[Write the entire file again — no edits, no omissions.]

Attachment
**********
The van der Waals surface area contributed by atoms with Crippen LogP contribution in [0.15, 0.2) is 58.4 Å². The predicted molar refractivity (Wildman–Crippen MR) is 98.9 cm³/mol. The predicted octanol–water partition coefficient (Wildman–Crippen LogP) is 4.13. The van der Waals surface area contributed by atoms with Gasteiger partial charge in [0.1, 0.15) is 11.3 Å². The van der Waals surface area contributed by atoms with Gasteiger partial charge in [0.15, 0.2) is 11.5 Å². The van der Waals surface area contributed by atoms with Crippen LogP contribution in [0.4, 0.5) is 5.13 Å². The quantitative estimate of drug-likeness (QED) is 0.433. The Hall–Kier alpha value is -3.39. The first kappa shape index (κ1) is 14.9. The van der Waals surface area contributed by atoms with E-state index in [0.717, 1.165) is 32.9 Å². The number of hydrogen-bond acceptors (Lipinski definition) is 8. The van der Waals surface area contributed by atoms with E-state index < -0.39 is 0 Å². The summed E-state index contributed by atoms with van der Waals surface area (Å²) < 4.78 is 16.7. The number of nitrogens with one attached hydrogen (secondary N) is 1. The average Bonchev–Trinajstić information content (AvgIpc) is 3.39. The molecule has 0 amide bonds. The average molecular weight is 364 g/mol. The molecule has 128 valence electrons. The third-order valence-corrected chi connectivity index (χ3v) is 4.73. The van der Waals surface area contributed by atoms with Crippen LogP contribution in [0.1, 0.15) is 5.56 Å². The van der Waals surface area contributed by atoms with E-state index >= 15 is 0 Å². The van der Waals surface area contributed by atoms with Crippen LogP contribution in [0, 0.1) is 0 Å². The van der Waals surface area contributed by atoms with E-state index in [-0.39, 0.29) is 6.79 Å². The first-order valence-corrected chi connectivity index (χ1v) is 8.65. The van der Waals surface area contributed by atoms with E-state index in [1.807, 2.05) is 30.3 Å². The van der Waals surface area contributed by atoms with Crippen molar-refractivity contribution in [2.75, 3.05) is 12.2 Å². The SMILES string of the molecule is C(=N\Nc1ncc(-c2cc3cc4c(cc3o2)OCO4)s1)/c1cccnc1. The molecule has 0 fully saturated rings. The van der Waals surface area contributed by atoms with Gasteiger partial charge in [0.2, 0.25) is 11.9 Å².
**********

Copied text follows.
The van der Waals surface area contributed by atoms with Crippen LogP contribution in [0.15, 0.2) is 58.4 Å². The predicted molar refractivity (Wildman–Crippen MR) is 98.9 cm³/mol. The predicted octanol–water partition coefficient (Wildman–Crippen LogP) is 4.13. The van der Waals surface area contributed by atoms with Gasteiger partial charge in [0.1, 0.15) is 11.3 Å². The van der Waals surface area contributed by atoms with Gasteiger partial charge in [0.15, 0.2) is 11.5 Å². The van der Waals surface area contributed by atoms with Crippen LogP contribution in [0.4, 0.5) is 5.13 Å². The quantitative estimate of drug-likeness (QED) is 0.433. The Hall–Kier alpha value is -3.39. The first kappa shape index (κ1) is 14.9. The van der Waals surface area contributed by atoms with E-state index in [0.717, 1.165) is 32.9 Å². The number of hydrogen-bond acceptors (Lipinski definition) is 8. The van der Waals surface area contributed by atoms with E-state index < -0.39 is 0 Å². The summed E-state index contributed by atoms with van der Waals surface area (Å²) < 4.78 is 16.7. The number of nitrogens with one attached hydrogen (secondary N) is 1. The average Bonchev–Trinajstić information content (AvgIpc) is 3.39. The molecule has 0 amide bonds. The average molecular weight is 364 g/mol. The molecule has 128 valence electrons. The third-order valence-corrected chi connectivity index (χ3v) is 4.73. The van der Waals surface area contributed by atoms with Crippen LogP contribution in [0.1, 0.15) is 5.56 Å². The van der Waals surface area contributed by atoms with E-state index >= 15 is 0 Å². The van der Waals surface area contributed by atoms with Crippen LogP contribution in [0, 0.1) is 0 Å². The van der Waals surface area contributed by atoms with E-state index in [-0.39, 0.29) is 6.79 Å². The first-order valence-corrected chi connectivity index (χ1v) is 8.65. The van der Waals surface area contributed by atoms with E-state index in [1.807, 2.05) is 30.3 Å². The van der Waals surface area contributed by atoms with Crippen molar-refractivity contribution in [2.75, 3.05) is 12.2 Å². The SMILES string of the molecule is C(=N\Nc1ncc(-c2cc3cc4c(cc3o2)OCO4)s1)/c1cccnc1. The molecule has 0 fully saturated rings. The van der Waals surface area contributed by atoms with Gasteiger partial charge in [0.2, 0.25) is 11.9 Å².